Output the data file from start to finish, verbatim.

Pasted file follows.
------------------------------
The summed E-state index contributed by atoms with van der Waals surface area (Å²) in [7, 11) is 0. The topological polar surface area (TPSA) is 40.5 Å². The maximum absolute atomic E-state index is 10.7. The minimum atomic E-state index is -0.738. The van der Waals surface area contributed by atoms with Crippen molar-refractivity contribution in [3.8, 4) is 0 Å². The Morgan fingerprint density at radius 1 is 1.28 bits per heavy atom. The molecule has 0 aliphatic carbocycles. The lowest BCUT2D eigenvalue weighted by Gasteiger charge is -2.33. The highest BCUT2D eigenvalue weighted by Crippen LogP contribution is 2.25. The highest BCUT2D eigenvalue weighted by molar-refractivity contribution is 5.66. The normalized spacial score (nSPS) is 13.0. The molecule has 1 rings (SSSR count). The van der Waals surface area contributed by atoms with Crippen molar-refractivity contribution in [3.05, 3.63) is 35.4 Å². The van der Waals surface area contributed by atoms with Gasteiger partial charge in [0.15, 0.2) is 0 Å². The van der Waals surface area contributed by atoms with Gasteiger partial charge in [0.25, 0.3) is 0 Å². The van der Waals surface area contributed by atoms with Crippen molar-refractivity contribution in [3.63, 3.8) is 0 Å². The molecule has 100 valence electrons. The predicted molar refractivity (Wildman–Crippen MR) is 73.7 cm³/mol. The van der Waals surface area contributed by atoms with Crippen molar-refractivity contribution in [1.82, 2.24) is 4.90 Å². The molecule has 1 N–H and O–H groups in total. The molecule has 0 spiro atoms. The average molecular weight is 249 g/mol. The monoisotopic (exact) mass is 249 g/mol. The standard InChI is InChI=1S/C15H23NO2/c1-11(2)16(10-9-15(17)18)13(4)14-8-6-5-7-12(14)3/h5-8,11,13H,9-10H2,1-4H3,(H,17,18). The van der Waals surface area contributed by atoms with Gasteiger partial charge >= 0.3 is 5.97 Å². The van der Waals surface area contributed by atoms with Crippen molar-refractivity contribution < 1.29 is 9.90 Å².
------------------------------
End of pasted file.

The summed E-state index contributed by atoms with van der Waals surface area (Å²) in [7, 11) is 0. The topological polar surface area (TPSA) is 40.5 Å². The maximum absolute atomic E-state index is 10.7. The minimum atomic E-state index is -0.738. The van der Waals surface area contributed by atoms with Crippen molar-refractivity contribution in [3.8, 4) is 0 Å². The Morgan fingerprint density at radius 1 is 1.28 bits per heavy atom. The molecule has 0 aliphatic carbocycles. The lowest BCUT2D eigenvalue weighted by Gasteiger charge is -2.33. The highest BCUT2D eigenvalue weighted by Crippen LogP contribution is 2.25. The highest BCUT2D eigenvalue weighted by molar-refractivity contribution is 5.66. The normalized spacial score (nSPS) is 13.0. The molecule has 1 rings (SSSR count). The van der Waals surface area contributed by atoms with Crippen molar-refractivity contribution in [3.05, 3.63) is 35.4 Å². The van der Waals surface area contributed by atoms with Gasteiger partial charge in [0.15, 0.2) is 0 Å². The van der Waals surface area contributed by atoms with Gasteiger partial charge in [0.25, 0.3) is 0 Å². The van der Waals surface area contributed by atoms with Crippen molar-refractivity contribution in [3.63, 3.8) is 0 Å². The molecule has 100 valence electrons. The predicted molar refractivity (Wildman–Crippen MR) is 73.7 cm³/mol. The van der Waals surface area contributed by atoms with Crippen molar-refractivity contribution in [1.82, 2.24) is 4.90 Å². The molecule has 1 N–H and O–H groups in total. The molecule has 0 spiro atoms. The average molecular weight is 249 g/mol. The monoisotopic (exact) mass is 249 g/mol. The standard InChI is InChI=1S/C15H23NO2/c1-11(2)16(10-9-15(17)18)13(4)14-8-6-5-7-12(14)3/h5-8,11,13H,9-10H2,1-4H3,(H,17,18). The van der Waals surface area contributed by atoms with Gasteiger partial charge >= 0.3 is 5.97 Å². The van der Waals surface area contributed by atoms with Crippen molar-refractivity contribution < 1.29 is 9.90 Å².